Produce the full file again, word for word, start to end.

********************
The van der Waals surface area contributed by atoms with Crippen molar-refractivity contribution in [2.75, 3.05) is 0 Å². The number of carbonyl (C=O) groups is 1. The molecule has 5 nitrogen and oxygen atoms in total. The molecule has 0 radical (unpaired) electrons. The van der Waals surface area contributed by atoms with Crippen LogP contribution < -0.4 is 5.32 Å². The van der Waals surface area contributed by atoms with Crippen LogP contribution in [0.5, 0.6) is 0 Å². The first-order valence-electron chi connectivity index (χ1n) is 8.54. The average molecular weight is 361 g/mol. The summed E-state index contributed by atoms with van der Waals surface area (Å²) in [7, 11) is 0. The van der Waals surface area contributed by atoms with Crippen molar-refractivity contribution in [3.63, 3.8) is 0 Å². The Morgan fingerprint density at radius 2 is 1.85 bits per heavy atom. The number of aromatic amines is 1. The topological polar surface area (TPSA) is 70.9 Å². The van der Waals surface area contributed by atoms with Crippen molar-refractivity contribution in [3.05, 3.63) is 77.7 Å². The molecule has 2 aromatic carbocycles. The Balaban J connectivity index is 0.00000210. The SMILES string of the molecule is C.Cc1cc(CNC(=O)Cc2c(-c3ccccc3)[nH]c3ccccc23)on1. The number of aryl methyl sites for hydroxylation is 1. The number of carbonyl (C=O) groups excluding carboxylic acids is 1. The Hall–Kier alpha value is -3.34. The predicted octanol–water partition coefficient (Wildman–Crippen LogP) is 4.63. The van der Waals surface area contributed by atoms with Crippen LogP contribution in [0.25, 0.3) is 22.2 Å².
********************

The van der Waals surface area contributed by atoms with Crippen molar-refractivity contribution in [2.75, 3.05) is 0 Å². The number of carbonyl (C=O) groups is 1. The molecule has 5 nitrogen and oxygen atoms in total. The molecule has 0 radical (unpaired) electrons. The van der Waals surface area contributed by atoms with Crippen LogP contribution < -0.4 is 5.32 Å². The van der Waals surface area contributed by atoms with Crippen LogP contribution in [0.5, 0.6) is 0 Å². The first-order valence-electron chi connectivity index (χ1n) is 8.54. The average molecular weight is 361 g/mol. The summed E-state index contributed by atoms with van der Waals surface area (Å²) in [7, 11) is 0. The van der Waals surface area contributed by atoms with Crippen molar-refractivity contribution in [3.63, 3.8) is 0 Å². The Morgan fingerprint density at radius 2 is 1.85 bits per heavy atom. The number of aromatic amines is 1. The topological polar surface area (TPSA) is 70.9 Å². The van der Waals surface area contributed by atoms with Crippen molar-refractivity contribution in [3.05, 3.63) is 77.7 Å². The molecule has 2 aromatic carbocycles. The Balaban J connectivity index is 0.00000210. The SMILES string of the molecule is C.Cc1cc(CNC(=O)Cc2c(-c3ccccc3)[nH]c3ccccc23)on1. The number of aryl methyl sites for hydroxylation is 1. The number of carbonyl (C=O) groups excluding carboxylic acids is 1. The Hall–Kier alpha value is -3.34. The predicted octanol–water partition coefficient (Wildman–Crippen LogP) is 4.63. The van der Waals surface area contributed by atoms with Crippen LogP contribution in [0.25, 0.3) is 22.2 Å².